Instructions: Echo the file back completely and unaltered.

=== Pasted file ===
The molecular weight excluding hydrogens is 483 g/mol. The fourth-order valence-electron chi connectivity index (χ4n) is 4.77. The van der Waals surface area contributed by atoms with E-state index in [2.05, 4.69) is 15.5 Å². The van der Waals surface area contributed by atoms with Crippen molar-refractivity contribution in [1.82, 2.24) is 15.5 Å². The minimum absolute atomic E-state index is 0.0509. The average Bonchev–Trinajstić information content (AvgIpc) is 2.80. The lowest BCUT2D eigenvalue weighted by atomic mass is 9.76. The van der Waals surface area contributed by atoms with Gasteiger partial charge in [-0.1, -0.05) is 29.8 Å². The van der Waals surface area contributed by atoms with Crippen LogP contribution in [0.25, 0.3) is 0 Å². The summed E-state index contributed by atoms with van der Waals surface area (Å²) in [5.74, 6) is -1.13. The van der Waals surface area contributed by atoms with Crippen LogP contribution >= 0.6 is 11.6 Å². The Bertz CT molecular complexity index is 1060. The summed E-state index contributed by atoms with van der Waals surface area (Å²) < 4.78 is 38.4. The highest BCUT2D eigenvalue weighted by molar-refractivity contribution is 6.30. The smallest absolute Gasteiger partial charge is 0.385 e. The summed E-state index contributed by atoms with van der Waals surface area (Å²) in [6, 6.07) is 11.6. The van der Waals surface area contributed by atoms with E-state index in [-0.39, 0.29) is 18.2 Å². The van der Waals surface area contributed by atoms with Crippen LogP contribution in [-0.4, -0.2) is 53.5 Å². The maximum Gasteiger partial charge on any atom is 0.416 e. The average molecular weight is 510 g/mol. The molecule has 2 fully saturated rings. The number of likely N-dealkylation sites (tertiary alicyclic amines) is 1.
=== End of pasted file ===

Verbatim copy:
The molecular weight excluding hydrogens is 483 g/mol. The fourth-order valence-electron chi connectivity index (χ4n) is 4.77. The van der Waals surface area contributed by atoms with E-state index in [2.05, 4.69) is 15.5 Å². The van der Waals surface area contributed by atoms with Crippen molar-refractivity contribution in [1.82, 2.24) is 15.5 Å². The minimum absolute atomic E-state index is 0.0509. The average Bonchev–Trinajstić information content (AvgIpc) is 2.80. The lowest BCUT2D eigenvalue weighted by atomic mass is 9.76. The van der Waals surface area contributed by atoms with Gasteiger partial charge in [-0.1, -0.05) is 29.8 Å². The van der Waals surface area contributed by atoms with Crippen LogP contribution in [0.25, 0.3) is 0 Å². The summed E-state index contributed by atoms with van der Waals surface area (Å²) in [5.74, 6) is -1.13. The van der Waals surface area contributed by atoms with Crippen LogP contribution >= 0.6 is 11.6 Å². The Bertz CT molecular complexity index is 1060. The summed E-state index contributed by atoms with van der Waals surface area (Å²) < 4.78 is 38.4. The highest BCUT2D eigenvalue weighted by molar-refractivity contribution is 6.30. The smallest absolute Gasteiger partial charge is 0.385 e. The summed E-state index contributed by atoms with van der Waals surface area (Å²) in [6, 6.07) is 11.6. The van der Waals surface area contributed by atoms with E-state index in [-0.39, 0.29) is 18.2 Å². The van der Waals surface area contributed by atoms with Crippen LogP contribution in [-0.4, -0.2) is 53.5 Å². The maximum Gasteiger partial charge on any atom is 0.416 e. The average molecular weight is 510 g/mol. The molecule has 2 fully saturated rings. The number of likely N-dealkylation sites (tertiary alicyclic amines) is 1.